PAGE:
Military Factory logo
Icon of F-15 Eagle military combat fighter aircraft
Icon of Abrams Main Battle Tank
Icon of AK-47 assault rifle
Icon of navy warships
Icon of a dollar sign
Icon of military officer saluting
National Flag Graphic

Antonov An-32 (Cline)

Tactical Military Transport


The Antonov An-32 Cline was an improvement over the existing An-26 Curl twin-engine transport aircraft.

Detailing the development and operational history of the Antonov An-32 (Cline) Tactical Military Transport.  Entry last updated on 8/6/2019. Authored by Staff Writer. Content ©
The Antonov An-32 (NATO reporting name of "Cline") was developed as an improved version of the An-26 ("Curl") twin-engine transport. The An-32 introduced more powerful engines for better "hot-and-high" performance, allowing it to work in rougher conditions than the original An-26 was designed to operate in. The An-26 debuted in 1969 and went on to have a very lengthy service career, one that still continues today, while the An-32 followed in 1976 and has also managed to stay relevant with many world air powers today. First flight was on July 9th, 1976 and production has totaled 361 units - a far cry from the An-26's 1,400 units.

For simplicity, the An-32 retained the same general appearance of the An-26 and it was mostly internally that the new model line earned its own designation and subsequent reputation. The new engines increased performance, particularly for those customers requiring a transport aircraft for operations in tropical and high-altitude environments and this then led to its procurement by many customers in North Africa, the Middle East, and Asia including India, Iraq, and Sri Lanka among others.

The An-32 receives part of its short take-off and landing qualities from its high-mounted wings. The engines are mounted on top of the wings as opposed to under, allowing for complete clearance by ground personnel when working about the aircraft. The high placement of the engines also allows a large-diameter propeller blade to be fitted which helps to generate more thrust. Power is from 2 x ZMKB Progress AI-20DM turboprop engines generating approximately 5,100 horsepower each. From the this base design, several variants have emerged and these feature increased Maximum Take-Off Weights (MTOWs), improved avionics and other systems, and altogether different engine installations. The aircraft's maximum payload capacity was approximately 7.5 tons with cargo entry/exit accomplished from a powered rear-loading ramp under the tail unit. A standard crew is four to include two pilots, a flight engineer and loadmaster. Performance specifications include a maximum speed of 330 miles per hour, a cruise speed of 292 miles per hour and a range out to 1,555 miles. Its listed service ceiling is 31,165 feet.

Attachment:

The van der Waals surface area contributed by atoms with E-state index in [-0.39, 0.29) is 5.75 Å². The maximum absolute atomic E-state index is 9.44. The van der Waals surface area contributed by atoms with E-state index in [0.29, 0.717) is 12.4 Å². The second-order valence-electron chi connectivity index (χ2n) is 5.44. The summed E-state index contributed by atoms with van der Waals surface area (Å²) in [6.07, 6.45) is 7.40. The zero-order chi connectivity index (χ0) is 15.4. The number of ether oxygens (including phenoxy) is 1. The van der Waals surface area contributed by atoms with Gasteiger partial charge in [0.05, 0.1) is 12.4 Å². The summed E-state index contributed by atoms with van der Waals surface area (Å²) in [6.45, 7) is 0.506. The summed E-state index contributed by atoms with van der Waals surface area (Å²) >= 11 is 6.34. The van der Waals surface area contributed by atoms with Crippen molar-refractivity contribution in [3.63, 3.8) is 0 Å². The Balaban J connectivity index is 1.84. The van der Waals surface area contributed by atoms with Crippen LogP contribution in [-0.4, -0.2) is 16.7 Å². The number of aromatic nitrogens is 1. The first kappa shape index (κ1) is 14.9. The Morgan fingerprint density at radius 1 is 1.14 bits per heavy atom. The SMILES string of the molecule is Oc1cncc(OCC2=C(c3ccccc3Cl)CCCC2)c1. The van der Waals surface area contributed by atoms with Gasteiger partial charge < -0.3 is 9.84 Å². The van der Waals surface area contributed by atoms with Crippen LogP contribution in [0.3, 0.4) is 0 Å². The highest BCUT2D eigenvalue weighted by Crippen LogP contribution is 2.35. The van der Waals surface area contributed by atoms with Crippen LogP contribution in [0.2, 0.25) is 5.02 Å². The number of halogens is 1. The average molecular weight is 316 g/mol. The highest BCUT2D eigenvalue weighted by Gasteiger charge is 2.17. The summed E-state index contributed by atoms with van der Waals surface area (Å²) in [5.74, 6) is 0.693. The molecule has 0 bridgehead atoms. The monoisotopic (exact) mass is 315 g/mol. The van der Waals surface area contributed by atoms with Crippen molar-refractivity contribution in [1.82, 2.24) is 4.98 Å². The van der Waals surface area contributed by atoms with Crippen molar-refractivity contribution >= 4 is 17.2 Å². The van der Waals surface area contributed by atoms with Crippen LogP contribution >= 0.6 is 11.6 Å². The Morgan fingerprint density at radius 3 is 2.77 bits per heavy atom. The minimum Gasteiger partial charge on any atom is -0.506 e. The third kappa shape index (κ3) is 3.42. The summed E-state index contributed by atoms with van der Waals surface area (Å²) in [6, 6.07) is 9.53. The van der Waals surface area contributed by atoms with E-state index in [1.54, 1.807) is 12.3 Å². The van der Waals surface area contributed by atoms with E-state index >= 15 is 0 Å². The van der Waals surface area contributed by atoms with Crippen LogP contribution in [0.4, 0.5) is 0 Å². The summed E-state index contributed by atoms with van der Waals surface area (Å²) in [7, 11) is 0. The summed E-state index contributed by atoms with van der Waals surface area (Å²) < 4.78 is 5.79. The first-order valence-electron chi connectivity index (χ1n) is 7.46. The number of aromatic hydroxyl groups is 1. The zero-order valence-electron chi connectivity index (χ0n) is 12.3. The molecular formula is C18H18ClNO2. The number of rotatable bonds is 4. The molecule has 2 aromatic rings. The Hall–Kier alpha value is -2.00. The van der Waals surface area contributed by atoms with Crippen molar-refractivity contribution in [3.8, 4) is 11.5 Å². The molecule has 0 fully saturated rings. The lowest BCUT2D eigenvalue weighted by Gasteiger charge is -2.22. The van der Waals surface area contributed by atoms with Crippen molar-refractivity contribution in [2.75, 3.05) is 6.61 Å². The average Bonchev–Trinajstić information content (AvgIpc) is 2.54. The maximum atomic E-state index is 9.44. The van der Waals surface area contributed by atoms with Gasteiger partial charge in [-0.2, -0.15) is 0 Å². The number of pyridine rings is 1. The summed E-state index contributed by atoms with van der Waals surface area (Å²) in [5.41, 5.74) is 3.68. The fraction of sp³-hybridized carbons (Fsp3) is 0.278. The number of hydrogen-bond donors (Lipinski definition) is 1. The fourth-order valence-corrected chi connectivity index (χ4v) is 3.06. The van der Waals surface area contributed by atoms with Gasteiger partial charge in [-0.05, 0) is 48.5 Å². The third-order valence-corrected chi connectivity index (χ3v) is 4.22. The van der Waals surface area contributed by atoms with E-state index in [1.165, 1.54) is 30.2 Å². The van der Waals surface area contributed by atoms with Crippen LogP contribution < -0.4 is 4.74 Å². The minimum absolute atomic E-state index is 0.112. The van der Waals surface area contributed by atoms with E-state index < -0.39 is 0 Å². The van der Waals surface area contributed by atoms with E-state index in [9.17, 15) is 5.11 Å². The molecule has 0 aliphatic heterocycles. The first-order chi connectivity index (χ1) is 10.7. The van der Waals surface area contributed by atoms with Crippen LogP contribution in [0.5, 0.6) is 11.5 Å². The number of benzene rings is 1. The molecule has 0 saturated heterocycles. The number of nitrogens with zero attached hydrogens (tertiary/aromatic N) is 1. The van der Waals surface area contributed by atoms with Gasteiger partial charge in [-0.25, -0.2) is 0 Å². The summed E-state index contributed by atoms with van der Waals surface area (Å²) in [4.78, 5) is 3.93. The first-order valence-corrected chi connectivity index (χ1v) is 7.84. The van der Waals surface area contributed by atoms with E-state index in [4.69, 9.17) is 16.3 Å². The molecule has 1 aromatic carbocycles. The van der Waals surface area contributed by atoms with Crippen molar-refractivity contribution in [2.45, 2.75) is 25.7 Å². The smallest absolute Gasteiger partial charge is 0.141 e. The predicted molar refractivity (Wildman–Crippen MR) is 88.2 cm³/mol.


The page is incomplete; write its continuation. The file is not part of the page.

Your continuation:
Variants began with the original An-32 mark. The An-32A was a civilian market version of which 36 were manufactured. The An-32B was an improved An-32 mark and the An-32B-100 followed as a modernized form of that mark. The An-32B-110 introduced a new avionics package and reduced crew workload. The An-32B-120 was similar and outfitted with Western avionics for discerning customers. The An-32B-300 was given Western Allison AE200D turboprops of 4,600 horsepower each, again to reach a broader market audience. The An-32RE is the modernized form of the B-model series. The An-32LL served as a flying laboratory outfitted with various equipment options to suit the role. The An-32MP became and over-water patrol platform with its own equipment set. A firefighting version emerged as the An-32P. A basic cargo mark became the An-32V-200.


YEAR: 1976
STATUS: Active, In-Service
MANUFACTURER(S): Antonov OKB - Soviet Union
LENGTH: 78.02 ft (23.78 m)
WIDTH: 95.80 ft (29.2 m)
HEIGHT: 28.71 ft (8.75 m)
EMPTY WEIGHT: 37,038 lb (16,800 kg)
MTOW: 59,525 lb (27,000 kg)
POWER: 2 x ZMKB Progress AI-20DM turboprop engines developing 5,112 horsepower each driving four-bladed propeller units.
SPEED: 329 mph (530 kph; 286 kts)
CEILING: 31,168 feet (9,500 m; 5.9 miles)
RANGE: 1,553 miles (2,500 km; 1,350 nm)
OPERATORS: Afghanistan; Angola; Armenia; Bangladesh; Colombia; Croatia; Cuba; Equatorial Guinea; Ethiopia; India; Iraq; Ivory Coast; Jordan; Libya; Mexico; Mongolia; Peru; Rwanda; Sri Lanka; Sudan; Tanzania; Ukraine

None typically though some operators have outfitted these transports with conventional drop bomb racks for combat.